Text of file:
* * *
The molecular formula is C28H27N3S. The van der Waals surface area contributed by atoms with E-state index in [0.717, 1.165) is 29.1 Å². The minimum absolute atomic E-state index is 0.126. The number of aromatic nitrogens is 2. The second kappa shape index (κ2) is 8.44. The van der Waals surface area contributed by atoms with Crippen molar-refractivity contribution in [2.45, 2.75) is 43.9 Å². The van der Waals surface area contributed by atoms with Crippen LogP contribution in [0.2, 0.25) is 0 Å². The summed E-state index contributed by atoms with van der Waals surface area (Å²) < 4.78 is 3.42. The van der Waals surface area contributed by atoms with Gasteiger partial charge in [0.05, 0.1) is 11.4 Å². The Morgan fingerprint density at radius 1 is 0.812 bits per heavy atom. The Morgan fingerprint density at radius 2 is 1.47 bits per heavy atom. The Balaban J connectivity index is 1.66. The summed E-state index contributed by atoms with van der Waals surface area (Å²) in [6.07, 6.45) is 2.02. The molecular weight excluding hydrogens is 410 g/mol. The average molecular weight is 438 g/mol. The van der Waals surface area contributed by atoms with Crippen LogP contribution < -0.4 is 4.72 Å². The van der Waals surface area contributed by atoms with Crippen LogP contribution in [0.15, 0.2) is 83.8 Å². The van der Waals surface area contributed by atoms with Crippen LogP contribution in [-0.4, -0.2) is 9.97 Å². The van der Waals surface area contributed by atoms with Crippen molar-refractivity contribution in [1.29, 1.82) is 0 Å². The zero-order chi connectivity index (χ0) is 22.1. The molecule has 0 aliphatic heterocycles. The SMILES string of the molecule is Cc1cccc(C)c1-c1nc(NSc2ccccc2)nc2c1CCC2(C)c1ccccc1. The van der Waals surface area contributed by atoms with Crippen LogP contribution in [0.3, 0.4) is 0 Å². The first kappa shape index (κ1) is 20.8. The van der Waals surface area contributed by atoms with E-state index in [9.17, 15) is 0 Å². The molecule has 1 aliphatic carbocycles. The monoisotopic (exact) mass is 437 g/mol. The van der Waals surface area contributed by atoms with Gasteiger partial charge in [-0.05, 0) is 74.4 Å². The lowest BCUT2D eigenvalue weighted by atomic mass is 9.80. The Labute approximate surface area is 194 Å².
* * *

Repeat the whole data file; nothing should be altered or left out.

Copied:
The molecular formula is C28H27N3S. The van der Waals surface area contributed by atoms with E-state index in [0.717, 1.165) is 29.1 Å². The minimum absolute atomic E-state index is 0.126. The number of aromatic nitrogens is 2. The second kappa shape index (κ2) is 8.44. The van der Waals surface area contributed by atoms with Crippen molar-refractivity contribution in [2.45, 2.75) is 43.9 Å². The van der Waals surface area contributed by atoms with Crippen LogP contribution in [0.2, 0.25) is 0 Å². The summed E-state index contributed by atoms with van der Waals surface area (Å²) < 4.78 is 3.42. The van der Waals surface area contributed by atoms with Gasteiger partial charge in [0.05, 0.1) is 11.4 Å². The Morgan fingerprint density at radius 1 is 0.812 bits per heavy atom. The Morgan fingerprint density at radius 2 is 1.47 bits per heavy atom. The Balaban J connectivity index is 1.66. The summed E-state index contributed by atoms with van der Waals surface area (Å²) in [6.07, 6.45) is 2.02. The molecular weight excluding hydrogens is 410 g/mol. The average molecular weight is 438 g/mol. The van der Waals surface area contributed by atoms with Crippen LogP contribution < -0.4 is 4.72 Å². The van der Waals surface area contributed by atoms with Crippen LogP contribution in [0.15, 0.2) is 83.8 Å². The van der Waals surface area contributed by atoms with Crippen LogP contribution in [-0.4, -0.2) is 9.97 Å². The van der Waals surface area contributed by atoms with Crippen molar-refractivity contribution in [1.29, 1.82) is 0 Å². The zero-order chi connectivity index (χ0) is 22.1. The molecule has 0 aliphatic heterocycles. The SMILES string of the molecule is Cc1cccc(C)c1-c1nc(NSc2ccccc2)nc2c1CCC2(C)c1ccccc1. The van der Waals surface area contributed by atoms with Crippen LogP contribution in [0.3, 0.4) is 0 Å². The first kappa shape index (κ1) is 20.8. The van der Waals surface area contributed by atoms with E-state index in [9.17, 15) is 0 Å². The molecule has 1 aliphatic carbocycles. The monoisotopic (exact) mass is 437 g/mol. The van der Waals surface area contributed by atoms with Gasteiger partial charge in [-0.05, 0) is 74.4 Å². The lowest BCUT2D eigenvalue weighted by atomic mass is 9.80. The Labute approximate surface area is 194 Å².